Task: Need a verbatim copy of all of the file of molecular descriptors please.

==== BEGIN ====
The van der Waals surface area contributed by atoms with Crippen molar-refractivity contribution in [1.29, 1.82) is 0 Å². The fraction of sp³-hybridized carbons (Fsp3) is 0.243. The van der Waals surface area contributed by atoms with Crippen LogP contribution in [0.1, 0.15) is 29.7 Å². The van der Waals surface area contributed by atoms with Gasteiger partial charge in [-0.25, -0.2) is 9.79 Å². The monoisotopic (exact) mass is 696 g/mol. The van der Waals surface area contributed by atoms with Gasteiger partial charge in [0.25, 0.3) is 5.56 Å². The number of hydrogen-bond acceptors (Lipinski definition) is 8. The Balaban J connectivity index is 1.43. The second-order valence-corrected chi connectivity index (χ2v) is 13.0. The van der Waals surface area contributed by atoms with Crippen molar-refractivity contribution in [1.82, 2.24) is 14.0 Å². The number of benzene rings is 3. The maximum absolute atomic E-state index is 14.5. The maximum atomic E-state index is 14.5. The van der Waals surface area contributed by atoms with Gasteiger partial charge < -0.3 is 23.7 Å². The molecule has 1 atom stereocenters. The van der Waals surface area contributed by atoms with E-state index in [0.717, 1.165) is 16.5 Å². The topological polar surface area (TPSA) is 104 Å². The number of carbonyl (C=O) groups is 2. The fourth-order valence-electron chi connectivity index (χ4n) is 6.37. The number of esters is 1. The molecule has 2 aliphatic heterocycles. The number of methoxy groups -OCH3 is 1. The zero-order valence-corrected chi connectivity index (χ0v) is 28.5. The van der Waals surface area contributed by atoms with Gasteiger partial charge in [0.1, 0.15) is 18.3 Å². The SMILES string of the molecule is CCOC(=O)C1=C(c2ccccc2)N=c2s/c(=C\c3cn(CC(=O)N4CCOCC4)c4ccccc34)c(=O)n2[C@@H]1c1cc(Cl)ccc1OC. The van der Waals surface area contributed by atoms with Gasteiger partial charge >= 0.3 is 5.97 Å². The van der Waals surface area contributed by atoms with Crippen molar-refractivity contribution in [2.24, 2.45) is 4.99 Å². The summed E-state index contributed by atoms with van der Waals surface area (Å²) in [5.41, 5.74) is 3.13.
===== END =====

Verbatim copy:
The van der Waals surface area contributed by atoms with Crippen molar-refractivity contribution in [1.29, 1.82) is 0 Å². The fraction of sp³-hybridized carbons (Fsp3) is 0.243. The van der Waals surface area contributed by atoms with Crippen LogP contribution in [0.1, 0.15) is 29.7 Å². The van der Waals surface area contributed by atoms with Gasteiger partial charge in [-0.25, -0.2) is 9.79 Å². The monoisotopic (exact) mass is 696 g/mol. The van der Waals surface area contributed by atoms with Gasteiger partial charge in [0.25, 0.3) is 5.56 Å². The number of hydrogen-bond acceptors (Lipinski definition) is 8. The Balaban J connectivity index is 1.43. The second-order valence-corrected chi connectivity index (χ2v) is 13.0. The van der Waals surface area contributed by atoms with Crippen molar-refractivity contribution in [1.82, 2.24) is 14.0 Å². The number of benzene rings is 3. The maximum absolute atomic E-state index is 14.5. The maximum atomic E-state index is 14.5. The van der Waals surface area contributed by atoms with Gasteiger partial charge < -0.3 is 23.7 Å². The molecule has 1 atom stereocenters. The van der Waals surface area contributed by atoms with E-state index in [0.717, 1.165) is 16.5 Å². The topological polar surface area (TPSA) is 104 Å². The number of carbonyl (C=O) groups is 2. The fourth-order valence-electron chi connectivity index (χ4n) is 6.37. The number of esters is 1. The molecule has 2 aliphatic heterocycles. The number of methoxy groups -OCH3 is 1. The zero-order valence-corrected chi connectivity index (χ0v) is 28.5. The van der Waals surface area contributed by atoms with Gasteiger partial charge in [0.1, 0.15) is 18.3 Å². The SMILES string of the molecule is CCOC(=O)C1=C(c2ccccc2)N=c2s/c(=C\c3cn(CC(=O)N4CCOCC4)c4ccccc34)c(=O)n2[C@@H]1c1cc(Cl)ccc1OC. The van der Waals surface area contributed by atoms with Gasteiger partial charge >= 0.3 is 5.97 Å². The van der Waals surface area contributed by atoms with Crippen molar-refractivity contribution in [2.24, 2.45) is 4.99 Å². The summed E-state index contributed by atoms with van der Waals surface area (Å²) in [5.41, 5.74) is 3.13.